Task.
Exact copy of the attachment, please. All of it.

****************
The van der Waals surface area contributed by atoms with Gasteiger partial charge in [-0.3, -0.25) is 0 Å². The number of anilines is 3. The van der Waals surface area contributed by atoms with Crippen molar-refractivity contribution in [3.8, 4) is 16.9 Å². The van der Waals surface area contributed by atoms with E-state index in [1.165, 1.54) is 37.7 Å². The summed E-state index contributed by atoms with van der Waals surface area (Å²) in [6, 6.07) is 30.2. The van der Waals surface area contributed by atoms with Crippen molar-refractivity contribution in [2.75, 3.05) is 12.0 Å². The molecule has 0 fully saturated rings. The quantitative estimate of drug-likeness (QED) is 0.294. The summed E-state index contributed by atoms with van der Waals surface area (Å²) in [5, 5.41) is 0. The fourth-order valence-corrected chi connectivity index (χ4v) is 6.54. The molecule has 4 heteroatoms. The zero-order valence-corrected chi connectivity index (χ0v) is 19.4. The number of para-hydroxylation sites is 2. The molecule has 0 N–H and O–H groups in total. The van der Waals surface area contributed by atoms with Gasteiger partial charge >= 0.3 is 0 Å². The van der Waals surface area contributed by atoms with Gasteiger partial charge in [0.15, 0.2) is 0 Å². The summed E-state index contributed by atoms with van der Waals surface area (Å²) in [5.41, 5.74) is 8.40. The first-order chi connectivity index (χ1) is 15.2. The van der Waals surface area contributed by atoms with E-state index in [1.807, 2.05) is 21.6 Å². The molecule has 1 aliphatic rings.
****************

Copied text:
The van der Waals surface area contributed by atoms with Gasteiger partial charge in [-0.3, -0.25) is 0 Å². The number of anilines is 3. The van der Waals surface area contributed by atoms with Crippen molar-refractivity contribution in [3.8, 4) is 16.9 Å². The van der Waals surface area contributed by atoms with E-state index in [1.165, 1.54) is 37.7 Å². The summed E-state index contributed by atoms with van der Waals surface area (Å²) in [6, 6.07) is 30.2. The van der Waals surface area contributed by atoms with Crippen molar-refractivity contribution in [2.75, 3.05) is 12.0 Å². The molecule has 0 fully saturated rings. The quantitative estimate of drug-likeness (QED) is 0.294. The summed E-state index contributed by atoms with van der Waals surface area (Å²) in [5, 5.41) is 0. The fourth-order valence-corrected chi connectivity index (χ4v) is 6.54. The molecule has 4 heteroatoms. The zero-order valence-corrected chi connectivity index (χ0v) is 19.4. The number of para-hydroxylation sites is 2. The molecule has 0 N–H and O–H groups in total. The van der Waals surface area contributed by atoms with Gasteiger partial charge >= 0.3 is 0 Å². The van der Waals surface area contributed by atoms with Gasteiger partial charge in [0.15, 0.2) is 0 Å². The summed E-state index contributed by atoms with van der Waals surface area (Å²) in [5.41, 5.74) is 8.40. The first-order chi connectivity index (χ1) is 15.2. The van der Waals surface area contributed by atoms with E-state index in [1.807, 2.05) is 21.6 Å². The molecule has 1 aliphatic rings.